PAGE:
Now, if some programmer or developer would make a *how to* on cleaning up, refreshing or doing some form of maintenance on the Magellan with its Windows CE that would be nice. Similar to the Windows Desktop, are there any temporary files to discard, any old error logs, or other items to keep the Magellan OS running smoothly.
Hi all, here is some more information on trying to maintain your Magellan GPS. Since Magellan is using Windows CE, I thought it may be good to run some of the Windows Desktop programs such as Microsoft Disk Cleanup and Error Checking (AKA Scandisk or CHKDSK).
I plugged the Magellan 3250 into the USB port on the desktop using older XP and then opened Windows Explorer. Right clicked on the Magellan's drive letter and clicked on the TOOLs tab. In there I checked the drive for errors. It said the drive was in use and had to schedule for the next reboot. I rebooted but it must had thought the Magellan plugged into the USB port was a boot-able device and it hung at the black screen with a non flashing cursor. I turned off the Magellan and pressed reset on the computer and when it went past the BIOS screen and started loading Windows, I turned on the Magellan. After a few seconds the Windows start screen changed to the blue screen stating the drive was going to be checked. CHKDSK checked the drive and it did hang on some of the percent done numbers like 1% or 6%, but it did make it through to the finish eventually. I was surprised to see it found some drive errors and corrected them. Upon finishing the drive's error checking I ran Disk Cleanup. It found some strange leftover, System Restore: Obsolete Data Storage files and I allowed Disk Cleanup to remove them. I did the same procedure to another Magellan 3250 we had and it went without any hangs (it does stay at 6% for a while then jumps to 70%, 83%, 90%, 95% then counted upwards to 100%) and it did not find any errors on that particular Magellan.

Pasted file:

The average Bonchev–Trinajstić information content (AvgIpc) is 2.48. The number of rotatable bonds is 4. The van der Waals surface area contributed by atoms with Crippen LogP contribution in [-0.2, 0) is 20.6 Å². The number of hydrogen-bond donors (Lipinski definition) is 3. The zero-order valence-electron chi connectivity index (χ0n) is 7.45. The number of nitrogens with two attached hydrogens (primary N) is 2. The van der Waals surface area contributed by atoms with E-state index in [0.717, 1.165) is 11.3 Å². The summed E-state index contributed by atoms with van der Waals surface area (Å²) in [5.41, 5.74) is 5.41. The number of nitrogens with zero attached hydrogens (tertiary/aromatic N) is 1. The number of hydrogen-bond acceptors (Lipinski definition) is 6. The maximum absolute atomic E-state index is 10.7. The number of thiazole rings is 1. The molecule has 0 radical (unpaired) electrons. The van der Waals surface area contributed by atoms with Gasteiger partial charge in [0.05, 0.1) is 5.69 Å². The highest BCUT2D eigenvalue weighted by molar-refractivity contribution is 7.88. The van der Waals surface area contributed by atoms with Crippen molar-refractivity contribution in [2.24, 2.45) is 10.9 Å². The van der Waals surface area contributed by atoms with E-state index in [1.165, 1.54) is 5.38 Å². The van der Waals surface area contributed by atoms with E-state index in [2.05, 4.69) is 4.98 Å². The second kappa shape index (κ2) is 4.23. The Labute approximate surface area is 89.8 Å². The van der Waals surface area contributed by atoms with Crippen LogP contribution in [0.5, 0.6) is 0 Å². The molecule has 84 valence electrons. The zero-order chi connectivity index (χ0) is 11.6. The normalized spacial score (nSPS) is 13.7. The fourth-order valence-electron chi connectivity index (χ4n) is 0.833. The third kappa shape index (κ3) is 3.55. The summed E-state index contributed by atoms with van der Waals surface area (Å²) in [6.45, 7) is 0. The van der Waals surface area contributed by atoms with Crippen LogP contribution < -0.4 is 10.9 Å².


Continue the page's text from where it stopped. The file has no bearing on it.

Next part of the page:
I did run Disk Defragmenter on a secondary Magellan we had. It looked to be about 60% fragmented, but it only defragmented the two blue halves and put them together. The rest of the drive remained fragmented. No real success there. One person on the internet said his Magellan GPS was slow so he copied all the files to his computer's hard drive, formatted the GPS, then copied the files and folders back, but in a specific order... so he said. I am not sure of the order at this time, but copying back files that would make them contiguous and may speed things up. Furthermore the formatting of the GPS drive would reveal and deal with any bad sectors (although running Disk Error Checking does this too). Here is a site that another poster said to Defragment and still another said a copy, format and copy back helped them. http://forums.gpsreview.net/discussion/24682/roadmate-2136t-...
Another item I would like to mention is a found Boot Time Screen. If you hold down the internal Reset button, and turn on the Magellan at the same time, a boot screen appears. Be careful! I did not open or adjust anything there. I looked at it then hit the Reset button to reboot the Magellan. I did not want to ruin anything by experimenting.
Hope this helps others.